Taking a more positive line again, the second half of the year wasn't all doom and debacle at the events. A few more PBs came my way. The best one, which must rank alongside the Calderdale Hike for the rewarding feeling I felt, was the Round Rotherham on 17th October. The event had been brought forward a couple of months in the hopes of killing off the run of bad weather we had endured for the previous two years. It worked. Abnormally dry months leading up to the event produced perfect conditions for PBs all round. My time of 9hrs 13mins was a PB by 58 minutes. I never imagined being able to run a 50-mile trail race that fast. Needless to say I was 15 minutes down on my Snowdonia Marathon time the following weekend but I couldn't care because I was still on Cloud 9.

My running year ended with an early enforced taper and cancelled events due to a dose of 'flu (not the 'man' variety either; this was real) then a cold. The first winter snows provided beautiful running conditions for a few last-gasp runs to work before the overindulgences of Christmas.

Some statistics for 2009.
Miles completed – 1,797 (excludes training runs because I didn't do any).
Personal Bests – 18 (where there was a previous completion to compare against).
Personal Worsts – 1 (where there was a previous completion to compare against).
Number of Ultras – 17.
Total Ultras since 1996 – 115.

Looking forward to next year:

I received a pair of Vibram fivefingers for Christmas. Being an habitual 'bare-footer' I've hankered after a pair of these since they first came out in the US a year or two ago. I have not run in them yet but they feel very comfortable to walk in. I look forward to trying them on my runs into work. I may report on them early in the New Year.

The stark realities of the Western States Endurance Run lottery were brought home to me this month. I did not get picked so I will not be going to Squaw Valley next June to put right what I messed up this year. My 4-year habit has come to an end. Well done to all those who did get in. Do yourselves proud on that course.

Monday, 14 December 2009

Stockport 10 (miles). 13/12/2009

It’s been a month since I’ve done any running thanks to the flu after Dunnerdale requiring five days off work and my first ever sick note for such an occurrence. That has been followed by weeks of gurgling lungs, a lingering cough and a distinct lack of enthusiasm for running. Even my plan to run a 5k Parkrun on Saturday (to remind my body what running feels like) fell by the wayside. My final preparation for the rude awakening and baptism of fire was the consumption of a bottle of red on Saturday evening while watching the X-Factor (go Joe!). I had turned into a sloth and I was beginning to hate myself.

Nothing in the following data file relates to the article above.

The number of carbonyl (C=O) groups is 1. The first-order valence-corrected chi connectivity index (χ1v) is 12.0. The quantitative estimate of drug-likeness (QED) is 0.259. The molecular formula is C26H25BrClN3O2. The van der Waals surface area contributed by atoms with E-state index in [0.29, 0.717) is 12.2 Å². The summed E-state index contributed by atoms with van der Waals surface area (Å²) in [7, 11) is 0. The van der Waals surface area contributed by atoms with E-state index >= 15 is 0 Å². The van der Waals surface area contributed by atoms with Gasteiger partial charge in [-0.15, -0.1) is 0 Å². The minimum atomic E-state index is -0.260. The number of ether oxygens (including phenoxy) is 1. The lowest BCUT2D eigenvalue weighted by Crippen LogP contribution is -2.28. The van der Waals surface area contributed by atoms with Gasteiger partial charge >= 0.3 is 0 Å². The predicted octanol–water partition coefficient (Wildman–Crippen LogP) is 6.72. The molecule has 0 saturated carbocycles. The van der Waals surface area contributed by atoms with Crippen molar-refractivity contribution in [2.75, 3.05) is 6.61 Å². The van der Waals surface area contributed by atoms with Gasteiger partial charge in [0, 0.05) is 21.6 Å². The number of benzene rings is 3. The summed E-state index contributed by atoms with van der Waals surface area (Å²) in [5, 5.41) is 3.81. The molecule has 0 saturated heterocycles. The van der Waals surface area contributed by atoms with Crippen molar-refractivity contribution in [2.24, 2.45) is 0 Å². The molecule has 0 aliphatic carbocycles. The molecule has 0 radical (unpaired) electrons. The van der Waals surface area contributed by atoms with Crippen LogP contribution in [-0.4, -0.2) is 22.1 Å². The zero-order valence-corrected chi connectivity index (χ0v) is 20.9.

On Sunday morning I cycled to the Stockport Harriers track in the cool winter sunshine feeling a little more delicate than I should have been feeling just before any run, let alone a 10-mile road race. I knew a Personal Worst was a certainty.

The weather gods were smiling on us like they always do for this event. I joined the general massed migration towards Woodbank Park and the running track, where I was greeted by the usual carnival atmosphere of gazebos, stalls selling sporting wares and crowds of runners, supporters and spectators milling around. Much to my shame, this was my first visit to the track since last year’s Stockport 10, yet it seemed like only yesterday since I was there.

After a meet-and-greet session of club mates and other runners seen weeks or months before on various ultra events, I joined the throng on the track to await the instructions, count-down and “GO”. The race was a sell-out, no doubt helped by the always excellent friendly support and the (in)famous goody bag at the end. I wonder what it would contain this year.

The first mile through the park and out onto the minor roads went quite well for me, after which there may have been a slight drop-off in my pace. Don’t ask me why, but the fact that I was rapidly overheating (my head was beginning to boil so my festive Santa hat had to come off) and the fact that the other runners slowly began to overtake me may have had something to do with it. It wasn’t exactly a comfortable or pleasurable experience, more like a case of just holding on and surviving to the end. I rolled my sleeves up, which helped a little more with the cooling.

As we approached the first single file coned-off section along the edge of the busy A-road without footpath, there was a back-up in the traffic caused by a car waiting to turn left but unable to do so because of the stream of runners crossing the side road. I immediately felt guilty like I always do when car drivers are inconvenienced like that. (I always envisage seething tempers and road rage.) I glanced behind me and noticed a small gap in runners. I slowed down to allow the car to turn. The runners behind me didn’t take my cue, and then Bob Hope from Emmerdale, who was manning the crossing, shouted: “No no, carry on”. I was overruled and we had right of way. My feeling of guilt did not abate as I crossed the road like a sheep.